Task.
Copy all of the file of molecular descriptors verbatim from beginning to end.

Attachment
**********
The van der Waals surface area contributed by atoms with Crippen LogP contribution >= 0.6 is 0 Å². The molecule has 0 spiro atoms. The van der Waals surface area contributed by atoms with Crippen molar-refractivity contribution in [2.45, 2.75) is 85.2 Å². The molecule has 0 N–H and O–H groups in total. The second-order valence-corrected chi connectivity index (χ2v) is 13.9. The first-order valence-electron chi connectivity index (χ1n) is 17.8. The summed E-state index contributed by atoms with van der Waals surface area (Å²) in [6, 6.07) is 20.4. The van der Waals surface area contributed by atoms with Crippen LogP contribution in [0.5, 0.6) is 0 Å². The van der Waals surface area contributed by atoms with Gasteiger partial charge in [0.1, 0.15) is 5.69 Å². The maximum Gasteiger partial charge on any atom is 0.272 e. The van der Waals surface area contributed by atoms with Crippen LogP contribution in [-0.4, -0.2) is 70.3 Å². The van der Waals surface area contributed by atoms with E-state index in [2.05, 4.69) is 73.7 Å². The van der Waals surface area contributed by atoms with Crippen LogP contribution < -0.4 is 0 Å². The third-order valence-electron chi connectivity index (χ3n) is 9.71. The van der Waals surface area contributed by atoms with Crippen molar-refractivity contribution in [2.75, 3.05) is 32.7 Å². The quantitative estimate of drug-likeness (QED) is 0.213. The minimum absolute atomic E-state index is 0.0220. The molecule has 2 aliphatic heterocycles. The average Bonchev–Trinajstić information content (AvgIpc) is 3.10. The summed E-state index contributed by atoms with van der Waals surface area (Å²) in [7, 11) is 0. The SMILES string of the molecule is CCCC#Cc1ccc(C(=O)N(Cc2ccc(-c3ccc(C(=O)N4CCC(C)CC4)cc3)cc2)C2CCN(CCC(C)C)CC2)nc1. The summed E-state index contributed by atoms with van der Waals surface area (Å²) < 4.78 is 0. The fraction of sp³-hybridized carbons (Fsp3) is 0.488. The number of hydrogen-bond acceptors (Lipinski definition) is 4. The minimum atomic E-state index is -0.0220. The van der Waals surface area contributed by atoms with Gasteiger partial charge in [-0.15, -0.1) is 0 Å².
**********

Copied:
The van der Waals surface area contributed by atoms with Crippen LogP contribution >= 0.6 is 0 Å². The molecule has 0 spiro atoms. The van der Waals surface area contributed by atoms with Crippen molar-refractivity contribution in [2.45, 2.75) is 85.2 Å². The molecule has 0 N–H and O–H groups in total. The second-order valence-corrected chi connectivity index (χ2v) is 13.9. The first-order valence-electron chi connectivity index (χ1n) is 17.8. The summed E-state index contributed by atoms with van der Waals surface area (Å²) in [6, 6.07) is 20.4. The van der Waals surface area contributed by atoms with Crippen LogP contribution in [0.5, 0.6) is 0 Å². The van der Waals surface area contributed by atoms with Gasteiger partial charge in [0.1, 0.15) is 5.69 Å². The maximum Gasteiger partial charge on any atom is 0.272 e. The van der Waals surface area contributed by atoms with Crippen LogP contribution in [-0.4, -0.2) is 70.3 Å². The van der Waals surface area contributed by atoms with E-state index in [2.05, 4.69) is 73.7 Å². The van der Waals surface area contributed by atoms with Crippen LogP contribution < -0.4 is 0 Å². The third-order valence-electron chi connectivity index (χ3n) is 9.71. The van der Waals surface area contributed by atoms with Crippen molar-refractivity contribution in [2.75, 3.05) is 32.7 Å². The quantitative estimate of drug-likeness (QED) is 0.213. The minimum absolute atomic E-state index is 0.0220. The molecule has 2 aliphatic heterocycles. The average Bonchev–Trinajstić information content (AvgIpc) is 3.10. The summed E-state index contributed by atoms with van der Waals surface area (Å²) in [7, 11) is 0. The SMILES string of the molecule is CCCC#Cc1ccc(C(=O)N(Cc2ccc(-c3ccc(C(=O)N4CCC(C)CC4)cc3)cc2)C2CCN(CCC(C)C)CC2)nc1. The summed E-state index contributed by atoms with van der Waals surface area (Å²) < 4.78 is 0. The fraction of sp³-hybridized carbons (Fsp3) is 0.488. The number of hydrogen-bond acceptors (Lipinski definition) is 4. The minimum atomic E-state index is -0.0220. The van der Waals surface area contributed by atoms with Gasteiger partial charge in [-0.15, -0.1) is 0 Å².